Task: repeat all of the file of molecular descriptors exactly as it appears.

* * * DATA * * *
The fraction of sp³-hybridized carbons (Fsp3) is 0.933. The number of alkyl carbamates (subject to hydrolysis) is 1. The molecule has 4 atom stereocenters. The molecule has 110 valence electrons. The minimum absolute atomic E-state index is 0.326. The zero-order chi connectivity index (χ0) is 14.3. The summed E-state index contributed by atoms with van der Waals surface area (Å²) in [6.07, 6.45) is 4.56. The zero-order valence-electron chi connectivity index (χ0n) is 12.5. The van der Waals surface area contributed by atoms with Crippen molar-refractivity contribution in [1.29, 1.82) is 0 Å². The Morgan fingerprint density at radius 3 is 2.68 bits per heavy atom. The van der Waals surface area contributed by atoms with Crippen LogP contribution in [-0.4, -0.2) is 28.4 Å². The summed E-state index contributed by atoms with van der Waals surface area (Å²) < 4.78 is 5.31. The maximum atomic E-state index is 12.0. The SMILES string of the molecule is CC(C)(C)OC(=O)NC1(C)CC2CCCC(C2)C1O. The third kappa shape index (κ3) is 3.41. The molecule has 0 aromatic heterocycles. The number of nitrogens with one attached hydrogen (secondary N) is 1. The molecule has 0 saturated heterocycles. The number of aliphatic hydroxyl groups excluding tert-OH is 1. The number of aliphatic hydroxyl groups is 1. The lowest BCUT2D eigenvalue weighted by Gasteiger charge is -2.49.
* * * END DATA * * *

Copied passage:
The fraction of sp³-hybridized carbons (Fsp3) is 0.933. The number of alkyl carbamates (subject to hydrolysis) is 1. The molecule has 4 atom stereocenters. The molecule has 110 valence electrons. The minimum absolute atomic E-state index is 0.326. The zero-order chi connectivity index (χ0) is 14.3. The summed E-state index contributed by atoms with van der Waals surface area (Å²) in [6.07, 6.45) is 4.56. The zero-order valence-electron chi connectivity index (χ0n) is 12.5. The van der Waals surface area contributed by atoms with Crippen molar-refractivity contribution in [1.29, 1.82) is 0 Å². The Morgan fingerprint density at radius 3 is 2.68 bits per heavy atom. The van der Waals surface area contributed by atoms with Crippen LogP contribution in [-0.4, -0.2) is 28.4 Å². The summed E-state index contributed by atoms with van der Waals surface area (Å²) < 4.78 is 5.31. The maximum atomic E-state index is 12.0. The SMILES string of the molecule is CC(C)(C)OC(=O)NC1(C)CC2CCCC(C2)C1O. The third kappa shape index (κ3) is 3.41. The molecule has 0 aromatic heterocycles. The number of nitrogens with one attached hydrogen (secondary N) is 1. The molecule has 0 saturated heterocycles. The number of aliphatic hydroxyl groups excluding tert-OH is 1. The number of aliphatic hydroxyl groups is 1. The lowest BCUT2D eigenvalue weighted by Gasteiger charge is -2.49.